Even quite competent engineers can be very unreliable

Tuesday, October 17th, 2017

While discussing how development programs can go awry, Techniques of Systems Analysis paraphrases the cover story from Time magazine’s January 30, 1956 issue:

The ICBM program suffered from a lack of support because the guidance problems were so severe that the rest of the program was not pushed. The unexpected development of the H-bomb suddenly made even very inaccurate ICBM’s useful. We were unfortunately at that time in no position to benefit immediately from this development. We would have been in an even worse position but, luckily, an entirely different program — the rocket booster for the Navaho cruise type missile — had been pushed so far that we could use it as a basis for the ICBM engine.

Time Magazine 1956-01-30 The Missile

Techniques of Systems Analysis continues:

It is also important to realize that even quite competent engineers and technical people can be very unreliable when it comes to estimating either the short or long range performance of systems undergoing Research and Development. This seems to be particularly true in the fields of electronics, aeronautics, and nuclear engineering. In the past 20 years there has been an exponential increase in the state of the art of all of those fields. Both as a cause and an effect of this exponential increase, these same fields play a central role in current military technology. For this reason military technology is much more unstable than most civilian technology and as a result the two very common mistakes mentioned occur. (Even first rate engineers will overestimate their ability to apply the new ideas in the immediate future and at the same time underestimate the rate at which long term development is proceeding.) To give a recent unclassified example form the electronics industry, let us consider the high-speed computer.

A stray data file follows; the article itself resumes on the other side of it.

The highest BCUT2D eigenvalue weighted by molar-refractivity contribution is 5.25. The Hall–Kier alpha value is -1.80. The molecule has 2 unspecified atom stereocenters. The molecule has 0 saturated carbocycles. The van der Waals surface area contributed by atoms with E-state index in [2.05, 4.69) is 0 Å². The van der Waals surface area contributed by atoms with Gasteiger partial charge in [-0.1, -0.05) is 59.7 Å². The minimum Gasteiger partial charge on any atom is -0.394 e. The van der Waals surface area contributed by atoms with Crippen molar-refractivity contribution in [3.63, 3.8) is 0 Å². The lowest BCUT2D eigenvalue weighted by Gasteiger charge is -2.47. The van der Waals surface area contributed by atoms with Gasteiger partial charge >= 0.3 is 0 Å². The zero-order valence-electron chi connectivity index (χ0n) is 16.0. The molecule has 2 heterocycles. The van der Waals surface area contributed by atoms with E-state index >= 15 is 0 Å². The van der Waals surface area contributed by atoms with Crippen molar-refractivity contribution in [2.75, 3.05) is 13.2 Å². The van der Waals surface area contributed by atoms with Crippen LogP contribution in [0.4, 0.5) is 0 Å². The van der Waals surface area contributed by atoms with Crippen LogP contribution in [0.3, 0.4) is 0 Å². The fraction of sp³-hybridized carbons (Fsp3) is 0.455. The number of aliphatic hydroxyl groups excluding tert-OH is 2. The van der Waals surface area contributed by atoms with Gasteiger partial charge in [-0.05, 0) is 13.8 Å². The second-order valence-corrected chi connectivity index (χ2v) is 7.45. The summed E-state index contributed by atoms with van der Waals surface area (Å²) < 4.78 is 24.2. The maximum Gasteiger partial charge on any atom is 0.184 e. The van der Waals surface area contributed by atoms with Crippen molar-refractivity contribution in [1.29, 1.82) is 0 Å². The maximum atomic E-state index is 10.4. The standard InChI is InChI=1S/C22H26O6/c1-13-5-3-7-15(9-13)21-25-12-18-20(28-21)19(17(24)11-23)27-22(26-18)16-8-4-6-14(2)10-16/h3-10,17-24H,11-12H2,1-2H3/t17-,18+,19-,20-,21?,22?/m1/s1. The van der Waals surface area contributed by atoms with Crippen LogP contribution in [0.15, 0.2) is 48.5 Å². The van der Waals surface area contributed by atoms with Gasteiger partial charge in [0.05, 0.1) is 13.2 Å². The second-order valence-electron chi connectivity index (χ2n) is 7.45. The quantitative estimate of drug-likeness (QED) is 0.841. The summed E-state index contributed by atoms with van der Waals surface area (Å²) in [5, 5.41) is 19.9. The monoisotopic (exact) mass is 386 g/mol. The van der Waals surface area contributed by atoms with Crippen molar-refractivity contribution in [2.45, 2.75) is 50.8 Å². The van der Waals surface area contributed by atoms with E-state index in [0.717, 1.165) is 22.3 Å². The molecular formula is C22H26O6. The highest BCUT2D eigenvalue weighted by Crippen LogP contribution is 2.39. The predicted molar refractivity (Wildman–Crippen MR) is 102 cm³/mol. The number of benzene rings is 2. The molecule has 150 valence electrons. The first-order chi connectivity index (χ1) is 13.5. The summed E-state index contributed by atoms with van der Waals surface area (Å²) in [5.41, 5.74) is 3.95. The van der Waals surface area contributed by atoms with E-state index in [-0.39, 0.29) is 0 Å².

In 1945, 1946, and 1947, a large number of very competent engineers were going around promising to have wonderful electronic computers available in a year or two. In spite of these promises, by 1949, only computers of very modest attainments (as compared to the promises) had been built an the slippage of the more ambitious machines had become a joke. For example some of the engineers were saying “We are really very reliable. No matter when you ask us we will always reply that the computer will be ready in 18 months.” However, by 1950, a number of these better machines had achieved semi-reliable operation and, by 1951, they were almost all working well. Today, only 5 years later, there are machines on the shelf whose performance exceeds even the wilder and most futuristic extrapolations made in 1946. Furthermore, computers which will soon be available are an order of magnitude better than the current ones.


  1. Kirk says:

    As the great Yogi Berra said, “It’s tough to make predictions, especially about the future…”.

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